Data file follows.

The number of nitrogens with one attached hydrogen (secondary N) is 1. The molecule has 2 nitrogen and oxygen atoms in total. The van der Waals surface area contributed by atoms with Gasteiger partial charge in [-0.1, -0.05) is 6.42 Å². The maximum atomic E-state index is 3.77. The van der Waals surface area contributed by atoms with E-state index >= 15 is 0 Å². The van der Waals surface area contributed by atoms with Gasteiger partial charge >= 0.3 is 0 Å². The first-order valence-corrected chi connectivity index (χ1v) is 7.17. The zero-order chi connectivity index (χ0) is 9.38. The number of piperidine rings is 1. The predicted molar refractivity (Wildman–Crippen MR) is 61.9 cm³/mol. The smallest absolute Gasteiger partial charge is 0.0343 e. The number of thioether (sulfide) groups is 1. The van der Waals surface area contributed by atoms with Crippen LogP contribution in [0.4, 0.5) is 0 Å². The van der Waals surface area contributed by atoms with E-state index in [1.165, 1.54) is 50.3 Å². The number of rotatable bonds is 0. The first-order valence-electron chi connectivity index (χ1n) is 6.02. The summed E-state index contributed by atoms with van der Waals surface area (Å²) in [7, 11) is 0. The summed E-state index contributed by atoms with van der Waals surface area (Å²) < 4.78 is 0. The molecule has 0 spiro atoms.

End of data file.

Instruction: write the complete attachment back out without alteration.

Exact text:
The number of nitrogens with one attached hydrogen (secondary N) is 1. The molecule has 2 nitrogen and oxygen atoms in total. The van der Waals surface area contributed by atoms with Gasteiger partial charge in [-0.1, -0.05) is 6.42 Å². The maximum atomic E-state index is 3.77. The van der Waals surface area contributed by atoms with E-state index >= 15 is 0 Å². The van der Waals surface area contributed by atoms with Gasteiger partial charge >= 0.3 is 0 Å². The first-order valence-corrected chi connectivity index (χ1v) is 7.17. The zero-order chi connectivity index (χ0) is 9.38. The number of piperidine rings is 1. The predicted molar refractivity (Wildman–Crippen MR) is 61.9 cm³/mol. The smallest absolute Gasteiger partial charge is 0.0343 e. The number of thioether (sulfide) groups is 1. The van der Waals surface area contributed by atoms with Crippen LogP contribution in [0.4, 0.5) is 0 Å². The van der Waals surface area contributed by atoms with E-state index in [1.165, 1.54) is 50.3 Å². The number of rotatable bonds is 0. The first-order valence-electron chi connectivity index (χ1n) is 6.02. The summed E-state index contributed by atoms with van der Waals surface area (Å²) in [7, 11) is 0. The summed E-state index contributed by atoms with van der Waals surface area (Å²) < 4.78 is 0. The molecule has 0 spiro atoms.